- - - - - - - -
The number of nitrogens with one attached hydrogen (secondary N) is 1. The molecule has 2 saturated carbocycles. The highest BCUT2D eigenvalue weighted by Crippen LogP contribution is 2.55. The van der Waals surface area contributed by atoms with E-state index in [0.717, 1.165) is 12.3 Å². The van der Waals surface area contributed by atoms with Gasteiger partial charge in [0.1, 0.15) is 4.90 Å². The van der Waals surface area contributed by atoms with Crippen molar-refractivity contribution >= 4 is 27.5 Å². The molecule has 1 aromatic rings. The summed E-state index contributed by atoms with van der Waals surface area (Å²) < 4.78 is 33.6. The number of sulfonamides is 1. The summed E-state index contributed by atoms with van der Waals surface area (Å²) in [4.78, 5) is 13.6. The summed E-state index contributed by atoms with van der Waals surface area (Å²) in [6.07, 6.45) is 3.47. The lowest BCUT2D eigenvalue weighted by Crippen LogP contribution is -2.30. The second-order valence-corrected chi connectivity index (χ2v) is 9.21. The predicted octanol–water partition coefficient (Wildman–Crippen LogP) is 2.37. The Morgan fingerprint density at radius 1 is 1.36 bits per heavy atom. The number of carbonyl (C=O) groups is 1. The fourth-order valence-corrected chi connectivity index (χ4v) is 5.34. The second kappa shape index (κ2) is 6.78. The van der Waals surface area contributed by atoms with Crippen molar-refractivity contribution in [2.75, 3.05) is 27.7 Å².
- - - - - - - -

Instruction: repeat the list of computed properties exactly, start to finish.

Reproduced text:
The number of nitrogens with one attached hydrogen (secondary N) is 1. The molecule has 2 saturated carbocycles. The highest BCUT2D eigenvalue weighted by Crippen LogP contribution is 2.55. The van der Waals surface area contributed by atoms with E-state index in [0.717, 1.165) is 12.3 Å². The van der Waals surface area contributed by atoms with Gasteiger partial charge in [0.1, 0.15) is 4.90 Å². The van der Waals surface area contributed by atoms with Crippen molar-refractivity contribution >= 4 is 27.5 Å². The molecule has 1 aromatic rings. The summed E-state index contributed by atoms with van der Waals surface area (Å²) < 4.78 is 33.6. The number of sulfonamides is 1. The summed E-state index contributed by atoms with van der Waals surface area (Å²) in [4.78, 5) is 13.6. The summed E-state index contributed by atoms with van der Waals surface area (Å²) in [6.07, 6.45) is 3.47. The lowest BCUT2D eigenvalue weighted by Crippen LogP contribution is -2.30. The second-order valence-corrected chi connectivity index (χ2v) is 9.21. The predicted octanol–water partition coefficient (Wildman–Crippen LogP) is 2.37. The Morgan fingerprint density at radius 1 is 1.36 bits per heavy atom. The number of carbonyl (C=O) groups is 1. The fourth-order valence-corrected chi connectivity index (χ4v) is 5.34. The second kappa shape index (κ2) is 6.78. The van der Waals surface area contributed by atoms with Crippen molar-refractivity contribution in [2.75, 3.05) is 27.7 Å².